If a canker-like sore persists or returns after drainage and a course of antibiotics, your dentist may refer you to an endodontist, a specialist in addressing root canal issues. While x-rays can provide beneficial information to an endodontist, he or she will have to rely upon observation, palpation, and experience to determine the best course of action.

Often times, the endodontist will elect to cut into your gum to gain access to the infected area for extensive draining and cleaning. If the tooth is not fractured, then this procedure, coupled with a course of antibiotics, can result in a full recovery.

If a fracture is discovered in one of your roots, then you are likely to experience recurring problems with that tooth, and in such cases, the best approach may be to simply pull the tooth. Root fractures are sometimes not visible on x-ray; they are usually discovered after your gums have been cut into for draining and cleaning.

An important point on root fractures: while they are readily discovered if they are on the front surface of the roots of your teeth, if they are on the back surface of one of your roots, it's quite possible that the fracture will not be detected by the endodontist. This is why it is important that your endodontist carefully observes and palpates your gums in front of and behind your teeth before he or she elects to cut, drain, and clean. If your gums are swollen and tender in front of and behind the affected tooth, there is a fairly good chance that one of the roots of the tooth has a fracture, in which case it may be best to pull the tooth rather than pay several hundred dollars cutting, draining, cleaning, and hoping. Please remember: all of this applies to a tooth that has already gone through a root canal procedure.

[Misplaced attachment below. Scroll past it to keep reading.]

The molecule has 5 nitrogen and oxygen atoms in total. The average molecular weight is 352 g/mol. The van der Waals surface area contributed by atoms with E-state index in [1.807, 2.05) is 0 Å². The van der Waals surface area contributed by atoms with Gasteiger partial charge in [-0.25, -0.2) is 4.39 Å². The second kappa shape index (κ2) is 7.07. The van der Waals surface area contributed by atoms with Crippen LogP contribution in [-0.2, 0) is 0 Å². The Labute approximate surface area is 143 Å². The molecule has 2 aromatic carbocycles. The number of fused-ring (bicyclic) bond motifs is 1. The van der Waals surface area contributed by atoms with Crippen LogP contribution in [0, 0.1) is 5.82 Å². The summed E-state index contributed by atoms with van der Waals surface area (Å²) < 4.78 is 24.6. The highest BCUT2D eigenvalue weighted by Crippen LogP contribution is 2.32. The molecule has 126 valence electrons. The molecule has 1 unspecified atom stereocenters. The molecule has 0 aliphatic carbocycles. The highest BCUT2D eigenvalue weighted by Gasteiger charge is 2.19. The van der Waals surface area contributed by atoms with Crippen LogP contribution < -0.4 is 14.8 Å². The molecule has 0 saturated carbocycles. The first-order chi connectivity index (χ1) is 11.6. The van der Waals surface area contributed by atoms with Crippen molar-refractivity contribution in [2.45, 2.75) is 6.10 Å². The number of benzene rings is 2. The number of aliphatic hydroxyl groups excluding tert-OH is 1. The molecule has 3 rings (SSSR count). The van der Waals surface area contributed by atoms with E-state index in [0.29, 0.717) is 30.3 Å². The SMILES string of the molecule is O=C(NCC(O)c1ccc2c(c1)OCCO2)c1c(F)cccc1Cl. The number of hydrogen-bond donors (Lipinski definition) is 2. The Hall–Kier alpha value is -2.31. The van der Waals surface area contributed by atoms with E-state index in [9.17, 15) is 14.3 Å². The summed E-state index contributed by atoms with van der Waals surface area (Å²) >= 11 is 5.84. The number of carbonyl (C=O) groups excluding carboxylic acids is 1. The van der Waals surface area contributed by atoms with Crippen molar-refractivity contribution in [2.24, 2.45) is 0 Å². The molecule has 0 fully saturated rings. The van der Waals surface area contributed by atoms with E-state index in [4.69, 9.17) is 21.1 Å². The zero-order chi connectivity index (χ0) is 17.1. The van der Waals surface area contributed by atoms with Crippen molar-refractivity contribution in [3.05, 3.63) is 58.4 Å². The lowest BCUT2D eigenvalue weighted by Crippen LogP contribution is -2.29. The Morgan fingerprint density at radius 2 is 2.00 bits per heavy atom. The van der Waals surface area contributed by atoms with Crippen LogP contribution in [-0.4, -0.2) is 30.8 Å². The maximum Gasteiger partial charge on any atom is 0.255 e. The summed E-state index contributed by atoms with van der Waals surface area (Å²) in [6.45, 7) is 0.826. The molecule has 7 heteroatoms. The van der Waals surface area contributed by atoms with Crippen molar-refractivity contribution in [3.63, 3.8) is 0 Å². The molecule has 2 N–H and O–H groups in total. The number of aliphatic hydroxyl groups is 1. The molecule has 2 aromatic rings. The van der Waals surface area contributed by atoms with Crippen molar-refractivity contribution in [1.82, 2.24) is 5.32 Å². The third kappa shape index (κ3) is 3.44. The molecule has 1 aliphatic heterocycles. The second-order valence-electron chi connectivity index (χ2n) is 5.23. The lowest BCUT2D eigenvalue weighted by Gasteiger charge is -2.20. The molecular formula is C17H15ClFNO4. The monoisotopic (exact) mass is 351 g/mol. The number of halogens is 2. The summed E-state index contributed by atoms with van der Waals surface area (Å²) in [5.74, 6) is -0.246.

Ways to Keep Your Teeth and Gums Healthy

Here are some simple steps that you can take on a daily basis to keep your teeth and gums healthy, and reduce your chances of developing an infection that may necessitate a root canal procedure:

1. Give your mouth a good rinse after each meal. If possible, brush your teeth as well, paying careful attention to the back corners of your back molars. Keeping your mouth free of bits of food and their juices is essential to preventing tooth decay.

2. Each evening before going to bed, give your mouth a good rinse and gargle with salt water. About 1/2 teaspoon of salt in 8 ounces of water is enough for most people. Salt water can act as a mild disinfectant, and is an effective cleansing solution for the oral cavity.

3. Be sure to floss at least once a day.

4. Eat plenty of green vegetables and chew them well. Consider including mineral-rich broths in your diet on a regular basis. Green vegetables and mineral-rich broths can help to build and maintain healthy teeth from the inside-out.

5. Be sure to ensure adequate vitamin D status; vitamin D is needed to maintain healthy teeth and bones.

For cleaning, I recommend a combination of Tooth Soap and any brand of natural tooth paste that agrees with you.